Seated next to me was a kind, warmhearted man with an easy smile, whose Albanian Muslim parents had fought communist oppression in Albania and fled to America for freedom in the 1950's. He said he really didn't know the Muslim faith of his father and had never entered a church here in America since arriving here as a 6 month old in 1959. He smiled as we discussed matters of faith. He said it was really great to actually meet someone who went to church every Sunday. He was not joking in any way when he stated that he simply did not know anyone who attended church. He was essentially raised in Chicago with no religion for 40 years, and he knew no one that believed. No one.
We drove home Sunday. It took 9 long hours to return to the loving, happy, screaming arms of our beautiful 3 young children. It has never felt better to be home. I never realized what a sheltered paradise we live in here in this rust belt steel town in the mountains of west central Pennsylvania, where a large percentage are Catholic and a large portion of them still believe and still attend mass regularly. I never missed my two sons and my daughter so fiercely in my life as I did while immersed in that Culture of Death in Chicago. It is good to be home in simple, sheltered, small town USA.
Before we left we placed a small housewarming gift for Sue's friend and her new husband on the kitchen counter, a country sampler of some jellies and jams from our local fruit stand.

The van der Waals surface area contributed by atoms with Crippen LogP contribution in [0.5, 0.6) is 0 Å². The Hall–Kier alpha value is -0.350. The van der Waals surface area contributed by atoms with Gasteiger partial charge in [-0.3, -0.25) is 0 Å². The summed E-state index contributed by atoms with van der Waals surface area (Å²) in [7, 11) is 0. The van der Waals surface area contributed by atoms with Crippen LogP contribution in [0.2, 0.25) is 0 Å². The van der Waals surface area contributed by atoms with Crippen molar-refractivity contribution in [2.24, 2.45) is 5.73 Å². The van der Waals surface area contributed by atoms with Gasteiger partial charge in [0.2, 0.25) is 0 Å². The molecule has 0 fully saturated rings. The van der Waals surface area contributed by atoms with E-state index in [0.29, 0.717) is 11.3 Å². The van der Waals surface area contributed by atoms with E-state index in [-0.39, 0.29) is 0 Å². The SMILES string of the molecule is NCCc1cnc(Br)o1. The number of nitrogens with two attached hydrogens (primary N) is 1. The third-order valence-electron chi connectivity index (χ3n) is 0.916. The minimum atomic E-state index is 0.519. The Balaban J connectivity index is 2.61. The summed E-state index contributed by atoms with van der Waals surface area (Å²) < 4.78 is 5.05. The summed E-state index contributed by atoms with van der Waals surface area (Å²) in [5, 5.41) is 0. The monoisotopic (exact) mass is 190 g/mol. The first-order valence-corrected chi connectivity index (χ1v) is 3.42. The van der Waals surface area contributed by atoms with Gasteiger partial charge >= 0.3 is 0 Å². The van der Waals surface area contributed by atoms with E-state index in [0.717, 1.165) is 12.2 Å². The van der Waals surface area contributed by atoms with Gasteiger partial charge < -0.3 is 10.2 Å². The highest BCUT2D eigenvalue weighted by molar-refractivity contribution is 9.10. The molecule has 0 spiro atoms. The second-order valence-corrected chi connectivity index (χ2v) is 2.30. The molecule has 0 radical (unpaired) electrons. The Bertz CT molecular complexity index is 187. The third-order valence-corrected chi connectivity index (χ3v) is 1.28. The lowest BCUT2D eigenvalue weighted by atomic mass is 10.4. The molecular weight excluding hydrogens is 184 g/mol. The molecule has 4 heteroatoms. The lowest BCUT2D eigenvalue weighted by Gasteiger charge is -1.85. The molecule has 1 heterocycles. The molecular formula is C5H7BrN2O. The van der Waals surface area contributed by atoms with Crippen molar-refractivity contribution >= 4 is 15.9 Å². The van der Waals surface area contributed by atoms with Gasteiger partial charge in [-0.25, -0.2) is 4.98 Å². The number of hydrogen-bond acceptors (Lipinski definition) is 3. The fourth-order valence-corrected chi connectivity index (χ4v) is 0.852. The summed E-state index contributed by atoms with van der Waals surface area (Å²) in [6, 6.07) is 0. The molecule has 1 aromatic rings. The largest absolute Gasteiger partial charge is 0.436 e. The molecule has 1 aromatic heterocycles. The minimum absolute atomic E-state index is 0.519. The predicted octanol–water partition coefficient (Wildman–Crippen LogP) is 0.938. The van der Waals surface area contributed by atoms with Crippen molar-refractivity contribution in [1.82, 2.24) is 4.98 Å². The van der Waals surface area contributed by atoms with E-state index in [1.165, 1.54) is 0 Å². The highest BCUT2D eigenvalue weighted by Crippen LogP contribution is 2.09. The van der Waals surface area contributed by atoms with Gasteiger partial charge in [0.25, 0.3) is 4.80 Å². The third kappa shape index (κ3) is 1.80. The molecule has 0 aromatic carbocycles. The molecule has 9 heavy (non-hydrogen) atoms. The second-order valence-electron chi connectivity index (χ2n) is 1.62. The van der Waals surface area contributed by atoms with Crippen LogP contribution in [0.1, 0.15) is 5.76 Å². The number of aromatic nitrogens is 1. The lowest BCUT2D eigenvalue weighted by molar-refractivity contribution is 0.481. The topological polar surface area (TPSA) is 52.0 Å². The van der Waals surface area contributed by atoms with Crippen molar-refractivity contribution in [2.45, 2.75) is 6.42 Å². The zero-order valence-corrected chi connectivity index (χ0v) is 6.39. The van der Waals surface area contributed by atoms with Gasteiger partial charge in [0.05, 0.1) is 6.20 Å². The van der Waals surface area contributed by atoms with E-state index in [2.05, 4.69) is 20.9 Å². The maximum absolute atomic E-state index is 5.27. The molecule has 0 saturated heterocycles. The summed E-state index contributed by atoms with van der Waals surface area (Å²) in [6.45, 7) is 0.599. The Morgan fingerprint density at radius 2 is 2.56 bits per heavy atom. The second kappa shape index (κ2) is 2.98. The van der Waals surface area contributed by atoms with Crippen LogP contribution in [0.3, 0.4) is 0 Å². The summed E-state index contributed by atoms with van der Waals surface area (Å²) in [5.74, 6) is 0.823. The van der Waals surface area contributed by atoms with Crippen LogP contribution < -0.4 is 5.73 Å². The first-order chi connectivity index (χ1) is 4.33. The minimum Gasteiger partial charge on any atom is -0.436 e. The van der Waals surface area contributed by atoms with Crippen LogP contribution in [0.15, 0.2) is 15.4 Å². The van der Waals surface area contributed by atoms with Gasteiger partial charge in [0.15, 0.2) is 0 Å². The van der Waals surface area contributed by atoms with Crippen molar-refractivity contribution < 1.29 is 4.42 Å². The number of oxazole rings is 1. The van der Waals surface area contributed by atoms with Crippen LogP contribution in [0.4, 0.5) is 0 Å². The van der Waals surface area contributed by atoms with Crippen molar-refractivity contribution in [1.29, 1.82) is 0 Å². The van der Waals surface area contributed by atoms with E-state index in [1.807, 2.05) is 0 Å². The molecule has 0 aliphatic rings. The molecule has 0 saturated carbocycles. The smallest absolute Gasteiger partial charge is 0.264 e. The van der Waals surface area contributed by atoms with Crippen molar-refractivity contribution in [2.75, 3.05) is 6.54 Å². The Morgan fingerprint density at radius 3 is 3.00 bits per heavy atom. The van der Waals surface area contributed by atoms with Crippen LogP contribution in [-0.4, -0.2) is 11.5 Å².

On it I attached this note:
"Dear J & C, Congratulations on your marriage! Thank you for letting us be part of your celebration and welcoming us to stay in your home during our visit here.
One thing Sue and I have learned is that the greatest gift of our marriage is our children. The only thing we can do in life that lasts for ETERNITY is bear and raise children to give Honor and Glory to God. We can write great novels, build marvels of architecture, even bring peace to the world through great acts of heroism or diplomacy, but none of these things lasts for Eternity. The only thing we can take with us to Heaven is the soul of a child. Their souls are our only Eternal treasure that we can store up in this life. Be generous in having children and raising them to love Him, and God's generosity will flow in untold and wondrous ways!